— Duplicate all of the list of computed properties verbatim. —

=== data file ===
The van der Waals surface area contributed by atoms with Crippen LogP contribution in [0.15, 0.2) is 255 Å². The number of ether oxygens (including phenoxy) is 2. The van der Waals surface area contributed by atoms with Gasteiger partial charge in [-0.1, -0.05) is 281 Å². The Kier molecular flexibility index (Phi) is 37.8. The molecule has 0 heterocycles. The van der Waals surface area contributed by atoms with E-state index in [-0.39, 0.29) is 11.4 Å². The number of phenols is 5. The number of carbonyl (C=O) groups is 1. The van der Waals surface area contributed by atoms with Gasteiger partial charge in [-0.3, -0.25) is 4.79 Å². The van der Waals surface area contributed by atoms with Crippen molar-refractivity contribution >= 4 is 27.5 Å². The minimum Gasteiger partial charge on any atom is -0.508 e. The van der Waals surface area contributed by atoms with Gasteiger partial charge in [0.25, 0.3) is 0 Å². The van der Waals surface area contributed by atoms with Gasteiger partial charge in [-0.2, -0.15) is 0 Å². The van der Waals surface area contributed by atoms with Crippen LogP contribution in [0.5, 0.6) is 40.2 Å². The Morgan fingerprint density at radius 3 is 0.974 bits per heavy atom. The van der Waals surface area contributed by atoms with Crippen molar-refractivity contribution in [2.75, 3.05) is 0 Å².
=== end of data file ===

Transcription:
The van der Waals surface area contributed by atoms with Crippen LogP contribution in [0.15, 0.2) is 255 Å². The number of ether oxygens (including phenoxy) is 2. The van der Waals surface area contributed by atoms with Gasteiger partial charge in [-0.1, -0.05) is 281 Å². The Kier molecular flexibility index (Phi) is 37.8. The molecule has 0 heterocycles. The van der Waals surface area contributed by atoms with E-state index in [-0.39, 0.29) is 11.4 Å². The number of phenols is 5. The number of carbonyl (C=O) groups is 1. The van der Waals surface area contributed by atoms with Gasteiger partial charge in [-0.3, -0.25) is 4.79 Å². The van der Waals surface area contributed by atoms with Crippen molar-refractivity contribution >= 4 is 27.5 Å². The minimum Gasteiger partial charge on any atom is -0.508 e. The van der Waals surface area contributed by atoms with Gasteiger partial charge in [0.25, 0.3) is 0 Å². The van der Waals surface area contributed by atoms with Gasteiger partial charge in [-0.2, -0.15) is 0 Å². The van der Waals surface area contributed by atoms with Crippen LogP contribution in [0.5, 0.6) is 40.2 Å². The Morgan fingerprint density at radius 3 is 0.974 bits per heavy atom. The van der Waals surface area contributed by atoms with Crippen molar-refractivity contribution in [2.75, 3.05) is 0 Å².